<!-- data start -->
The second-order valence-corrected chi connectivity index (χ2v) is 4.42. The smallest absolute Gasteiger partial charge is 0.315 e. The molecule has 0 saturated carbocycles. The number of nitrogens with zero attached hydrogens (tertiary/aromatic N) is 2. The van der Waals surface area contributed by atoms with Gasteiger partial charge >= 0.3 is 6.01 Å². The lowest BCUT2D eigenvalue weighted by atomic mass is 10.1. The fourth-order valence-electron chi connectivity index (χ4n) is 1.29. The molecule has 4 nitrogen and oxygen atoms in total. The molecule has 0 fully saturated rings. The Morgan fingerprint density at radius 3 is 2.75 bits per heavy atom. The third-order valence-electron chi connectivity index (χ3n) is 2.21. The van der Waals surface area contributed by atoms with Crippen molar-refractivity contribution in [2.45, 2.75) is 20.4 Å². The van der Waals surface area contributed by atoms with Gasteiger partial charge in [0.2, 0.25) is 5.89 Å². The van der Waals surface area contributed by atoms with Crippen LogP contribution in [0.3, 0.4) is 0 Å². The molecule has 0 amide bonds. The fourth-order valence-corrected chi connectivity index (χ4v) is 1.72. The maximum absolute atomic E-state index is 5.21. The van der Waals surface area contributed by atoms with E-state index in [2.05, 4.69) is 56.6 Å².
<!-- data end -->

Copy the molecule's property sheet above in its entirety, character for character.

The second-order valence-corrected chi connectivity index (χ2v) is 4.42. The smallest absolute Gasteiger partial charge is 0.315 e. The molecule has 0 saturated carbocycles. The number of nitrogens with zero attached hydrogens (tertiary/aromatic N) is 2. The van der Waals surface area contributed by atoms with Gasteiger partial charge >= 0.3 is 6.01 Å². The lowest BCUT2D eigenvalue weighted by atomic mass is 10.1. The fourth-order valence-electron chi connectivity index (χ4n) is 1.29. The molecule has 4 nitrogen and oxygen atoms in total. The molecule has 0 fully saturated rings. The Morgan fingerprint density at radius 3 is 2.75 bits per heavy atom. The third-order valence-electron chi connectivity index (χ3n) is 2.21. The van der Waals surface area contributed by atoms with Crippen molar-refractivity contribution in [2.45, 2.75) is 20.4 Å². The van der Waals surface area contributed by atoms with Gasteiger partial charge in [0.2, 0.25) is 5.89 Å². The van der Waals surface area contributed by atoms with Crippen LogP contribution in [0.3, 0.4) is 0 Å². The molecule has 0 amide bonds. The fourth-order valence-corrected chi connectivity index (χ4v) is 1.72. The maximum absolute atomic E-state index is 5.21. The van der Waals surface area contributed by atoms with E-state index in [2.05, 4.69) is 56.6 Å².